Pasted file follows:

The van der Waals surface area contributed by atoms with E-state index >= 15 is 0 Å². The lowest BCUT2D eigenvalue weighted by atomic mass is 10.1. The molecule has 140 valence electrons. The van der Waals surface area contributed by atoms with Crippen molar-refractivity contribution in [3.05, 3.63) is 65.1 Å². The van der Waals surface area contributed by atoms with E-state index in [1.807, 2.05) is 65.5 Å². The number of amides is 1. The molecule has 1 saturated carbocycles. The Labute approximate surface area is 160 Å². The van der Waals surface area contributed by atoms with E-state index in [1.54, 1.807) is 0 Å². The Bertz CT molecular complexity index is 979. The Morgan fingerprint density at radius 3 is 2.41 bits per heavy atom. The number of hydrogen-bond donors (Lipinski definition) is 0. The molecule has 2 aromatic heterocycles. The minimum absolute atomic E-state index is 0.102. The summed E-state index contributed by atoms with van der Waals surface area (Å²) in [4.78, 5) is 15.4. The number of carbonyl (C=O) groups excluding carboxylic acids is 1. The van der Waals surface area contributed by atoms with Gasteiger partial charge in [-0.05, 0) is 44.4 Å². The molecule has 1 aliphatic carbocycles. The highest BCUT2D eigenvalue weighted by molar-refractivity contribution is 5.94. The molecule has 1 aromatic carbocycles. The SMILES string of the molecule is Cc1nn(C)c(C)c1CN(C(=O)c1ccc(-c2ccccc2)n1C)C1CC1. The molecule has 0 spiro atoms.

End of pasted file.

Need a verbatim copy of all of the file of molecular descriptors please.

The van der Waals surface area contributed by atoms with E-state index >= 15 is 0 Å². The lowest BCUT2D eigenvalue weighted by atomic mass is 10.1. The molecule has 140 valence electrons. The van der Waals surface area contributed by atoms with Crippen molar-refractivity contribution in [3.05, 3.63) is 65.1 Å². The van der Waals surface area contributed by atoms with E-state index in [1.807, 2.05) is 65.5 Å². The number of amides is 1. The molecule has 1 saturated carbocycles. The Labute approximate surface area is 160 Å². The van der Waals surface area contributed by atoms with E-state index in [1.54, 1.807) is 0 Å². The Bertz CT molecular complexity index is 979. The Morgan fingerprint density at radius 3 is 2.41 bits per heavy atom. The number of hydrogen-bond donors (Lipinski definition) is 0. The molecule has 2 aromatic heterocycles. The minimum absolute atomic E-state index is 0.102. The summed E-state index contributed by atoms with van der Waals surface area (Å²) in [4.78, 5) is 15.4. The number of carbonyl (C=O) groups excluding carboxylic acids is 1. The van der Waals surface area contributed by atoms with Gasteiger partial charge in [-0.05, 0) is 44.4 Å². The molecule has 1 aliphatic carbocycles. The highest BCUT2D eigenvalue weighted by molar-refractivity contribution is 5.94. The molecule has 1 aromatic carbocycles. The SMILES string of the molecule is Cc1nn(C)c(C)c1CN(C(=O)c1ccc(-c2ccccc2)n1C)C1CC1. The molecule has 0 spiro atoms.